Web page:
|103.06||Gary Anderson||2011||Final (loss)|||
- Most titles: 14, Phil Taylor. Taylor's two BDO titles take his total to 16, a record across both organisations.
- Most finals: 19, Phil Taylor, 1994–2007, 2009–2010, 2013, 2015 and 2018. Taylor's two BDO finals take his total to 21, a record across both organisations.
- Most match wins: 110, Phil Taylor, 1994–2018. Taylor has only lost 11 matches at the tournament and reached every final from 1994 until 2007, before being beaten in the quarter-finals by Wayne Mardle in 2008.
- Longest unbeaten run: 44 matches, Phil Taylor, 1995–2003, between his defeats in the 1994 and 2003 finals.
- Most 180s in a tournament (total): 828 in 2019. This was the first tournament to feature a 96 player field.
- Most 180s in a tournament (individual): 71, Gary Anderson (2017)
- Most 180s in a match: 22, Gary Anderson (2017 final)
- Most 180s in a match (both players): 42, Gary Anderson (22) and Michael van Gerwen (20) (2017 final)
- Longest streak of 100+ averages: 19 matches, Michael van Gerwen, 2016–2019
- Most appearances: 25, Phil Taylor.
- Youngest player: Mitchell Clegg, 16 years and 37 days in 2007. Clegg had qualified as a 15-year-old. He was younger than Michael van Gerwen, who set the BDO World Championship youngest player record a few weeks later.
- Youngest finalist: Kirk Shepherd, 21 years and 88 days In the 2008 final, Shepherd was two days younger than Jelle Klaasen, who won the BDO title in 2006.
- Record TV audience UK: 1,500,000 (2015 Final). The 2007 final was the first time that Sky Television achieved a viewing figure of over 1 million for a darts match. The 2013 final had a 1.2 million average, with 10 million viewers over the course of the tournament.
- Record TV audience: 2,170,000 (2017 Final). The record was set during the Dutch broadcast (RTL7) of the 2017 final between Dutchman Michael van Gerwen and Gary Anderson.  The 2018 final holds the record for highest combined audience in the UK, Netherlands and Germany with over 4.4 million viewers.
- Won both World Championships: Four players. Dennis Priestley was the first player to win both versions of the World Championship, winning the 1991 BDO Championship and the 1994 PDC Championship. Phil Taylor, John Part and Raymond van Barneveld have since matched the feat.
- Overseas World Champions: Three players. John Part was the first player from outside the UK to win the PDC World Championship with his 2003 title, followed by Raymond van Barneveld in 2007 and Michael van Gerwen in 2014. Part was also the first overseas player to win the BDO title, doing so in 1994.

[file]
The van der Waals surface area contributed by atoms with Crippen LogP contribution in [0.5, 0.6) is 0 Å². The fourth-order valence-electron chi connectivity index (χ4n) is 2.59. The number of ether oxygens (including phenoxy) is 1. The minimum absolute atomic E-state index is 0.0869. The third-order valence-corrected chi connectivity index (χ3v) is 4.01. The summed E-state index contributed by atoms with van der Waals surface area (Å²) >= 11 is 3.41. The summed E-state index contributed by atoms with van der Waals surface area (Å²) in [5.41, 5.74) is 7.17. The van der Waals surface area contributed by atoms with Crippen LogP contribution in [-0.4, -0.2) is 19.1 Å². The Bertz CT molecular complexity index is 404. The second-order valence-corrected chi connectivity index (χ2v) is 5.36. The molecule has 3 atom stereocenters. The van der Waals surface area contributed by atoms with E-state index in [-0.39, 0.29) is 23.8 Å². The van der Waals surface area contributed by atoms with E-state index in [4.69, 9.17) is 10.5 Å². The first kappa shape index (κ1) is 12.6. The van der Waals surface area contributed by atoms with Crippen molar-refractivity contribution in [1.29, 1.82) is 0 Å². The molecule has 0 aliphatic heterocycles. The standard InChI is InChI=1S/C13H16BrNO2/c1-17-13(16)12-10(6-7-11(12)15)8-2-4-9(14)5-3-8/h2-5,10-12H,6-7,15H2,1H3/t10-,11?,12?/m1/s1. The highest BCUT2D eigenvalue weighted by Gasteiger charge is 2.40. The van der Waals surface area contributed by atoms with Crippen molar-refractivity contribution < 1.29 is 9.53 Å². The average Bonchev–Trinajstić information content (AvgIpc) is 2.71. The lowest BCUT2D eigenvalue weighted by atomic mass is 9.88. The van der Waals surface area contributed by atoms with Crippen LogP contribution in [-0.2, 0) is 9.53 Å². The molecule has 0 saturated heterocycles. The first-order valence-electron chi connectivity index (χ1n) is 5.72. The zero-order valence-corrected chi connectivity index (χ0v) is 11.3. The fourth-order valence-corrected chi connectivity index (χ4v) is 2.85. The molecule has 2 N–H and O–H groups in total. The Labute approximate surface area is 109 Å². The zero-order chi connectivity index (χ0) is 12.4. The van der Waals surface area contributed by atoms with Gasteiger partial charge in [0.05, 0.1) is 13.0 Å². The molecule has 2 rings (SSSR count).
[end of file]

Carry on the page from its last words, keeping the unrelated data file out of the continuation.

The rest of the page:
The PDC World Championship has been broadcast live and in its entirety by Sky Sports in the UK since its inception. Since 2009 the tournament has been presented in High Definition (HD). Their coverage is currently presented from a studio overlooking the interior of the Alexandra Palace venue.
The current presenting team is as follows:
- Laura Woods: (2018–)
- Emma Paton: (2020–)
- David Croft: (2013–present, previously worked for BBC Sport Darts Coverage 2003–2012)
- Rod Harrington: (2005–present)
- Wayne Mardle: (2010–present)
- John Part: (2013–present, previously worked for BBC Sport Darts Coverage 1995–2007)
- Mark Webster: (2018–present)
- Laura Woods: (2016–present)
- Laura Turner: (2018–present)
- Devon Petersen: (2019–present)
- Colin Lloyd: (2020–present)
- Stuart Pyke: (2003–present, also works for ITV Sport Darts Coverage 2007–present)
- Rod Studd: (2009–present)
- Nigel Pearson: (2005–present)
- Adam Smith: (2020-present)
- (David Croft, Wayne Mardle, Rod Harrington, Mark Webster, Devon Petersen, Laura Turner, John Part and Colin Lloyd also commentate)
Former presenters and commentators have been:
- Dave Lanning: (1993–2010 & 2013, Previously worked for ITV Sport Darts Coverage 1972–1988)
- John Gwynne: (1993–2013, 2016, Now with Eurosport BDO Darts Coverage 2014–present)
- Sid Waddell: (1994–2012, Previously worked for BBC Sport Darts Coverage 1978–1994)
- Jeff Stelling: (1993–2002, 2005)
- David Bobin: (1994, 2002–2003)
- Helen Chamberlain: (2003–2009)
- Jonathan Green: (2000)
- Laura "Laure" James (2014–2016)
- Eric Bristow: (1993–2016)
- Dave Clark: (2001–2020)
Dutch broadcaster SBS6, having covered the BDO World Darts Championship for many years, also covered the event until RTL7 took over broadcasting. TV3 Sport (Denmark), Fox Sports (Australia), TSN (Canada), SuperSport (South Africa), Sky Sport (New Zealand), StarHub (Singapore), Ten Sports (India), CCTV (China), Showtime (Middle East), Ukraine TV, TVP Sport (Poland), NOVA Sport (Czech Republic and Slovakia), Sport1 (Hungary), Meersat (Malaysia), 7TV (Russia), Measat (Indonesia), J Sports (Japan), DAZN (USA, Italy), GOL TV (Spain) Eurosport (Romania) and VTM4 (Belgium) now also broadcast the event.
Television viewing figures for the final are as follows: 
|Sky UK||Netherlands||Germany SPORT1|
|2020||1,006,553||1,200,000 (RTL 7)||1,590,000 |
|2019||658,300||1,540,000 (RTL 7)||1,490,000 |
|2018||1,400,000||864,000 (RTL 7)||2,150,000 |
|2017||607,000||2,170,000 (RTL 7)||1,480,000|